A Downing Street spokesman added: “The Prime Minister and Chief Minister stressed the urgent need for a de-escalation in tensions and for dialogue between Jersey and France on fishing access.
“The Prime Minister underlined his unwavering support for Jersey.
“He said that any blockade would be completely unjustified.
“As a precautionary measure the UK will be sending two offshore patrol vessels to monitor the situation.
“They agreed the UK and Jersey Governments would continue to work closely on this issue.”
John Healey MP, Labour’s shadow defence secretary, said the threats on Jersey are “completely unreasonable”, as he urged the Government to meet with their French counterparts and the island’s authorities.
He added: “The Navy’s experience in sensitive situations will help reassure residents and protect Britain’s broader national interests.
“The British government must now get round the table with French colleagues and authorities in Jersey and sort this issue out.”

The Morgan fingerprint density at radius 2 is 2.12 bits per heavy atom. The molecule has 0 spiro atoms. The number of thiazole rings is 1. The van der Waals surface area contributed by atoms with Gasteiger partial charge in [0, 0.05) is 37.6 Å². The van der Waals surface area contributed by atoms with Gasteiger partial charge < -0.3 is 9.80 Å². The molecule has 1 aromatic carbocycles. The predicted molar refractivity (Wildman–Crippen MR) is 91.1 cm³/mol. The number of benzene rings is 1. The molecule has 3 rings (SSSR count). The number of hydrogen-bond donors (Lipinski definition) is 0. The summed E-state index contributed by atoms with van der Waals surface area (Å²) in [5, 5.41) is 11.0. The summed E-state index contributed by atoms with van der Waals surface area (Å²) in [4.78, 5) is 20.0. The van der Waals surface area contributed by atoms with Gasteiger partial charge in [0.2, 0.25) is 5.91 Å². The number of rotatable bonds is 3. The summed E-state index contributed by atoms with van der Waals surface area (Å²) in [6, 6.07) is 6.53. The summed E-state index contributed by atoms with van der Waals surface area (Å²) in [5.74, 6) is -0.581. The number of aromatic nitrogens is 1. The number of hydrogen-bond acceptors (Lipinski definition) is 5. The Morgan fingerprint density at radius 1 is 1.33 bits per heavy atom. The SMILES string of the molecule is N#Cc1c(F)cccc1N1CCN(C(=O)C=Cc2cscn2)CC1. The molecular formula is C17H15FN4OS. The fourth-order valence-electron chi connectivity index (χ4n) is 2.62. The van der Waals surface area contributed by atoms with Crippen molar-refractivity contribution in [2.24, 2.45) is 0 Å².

Don Thompson, president of Jersey Fishermen’s Association, said the “big question on everybody’s lips right now is ‘will our Government capitulate to that sort of tactic?’”
He told Good Morning Britain: “The French fishermen out there want conditions removed from their licences so that they can fish with no constraints in our waters, whilst our boats are subject to all sorts of conditions about how much they can catch, where they can go.”
He said it would be “grossly unfair” if the Government does “capitulate to that” and said such tactics might be used “again and again in the future”.
He added: “They’re not very happy fishermen down here this morning, suspecting that we probably will see our Government give in to that.”
Mr Thompson said Jersey’s fishermen had told the Government they are prepared to ditch their fishing licences if the French win their demands.
He added: “We’ve already told our minister – our licences, some of our fishermen have paid a quarter of a million pounds for our licences – we’re going to get rid of our licences and fish without licences.
“We just will not put up with those (French) boats being left to fish uncontrolled, unsustainably in our waters, whilst we’re subject to all sorts of constraints.”
He said: “It would be grossly unfair and highly discriminatory on our fleet to have to fish against that huge (French) fleet out there in our waters and see those boats have no constraints whatsoever and for our boats to be subject to all sorts of conditions.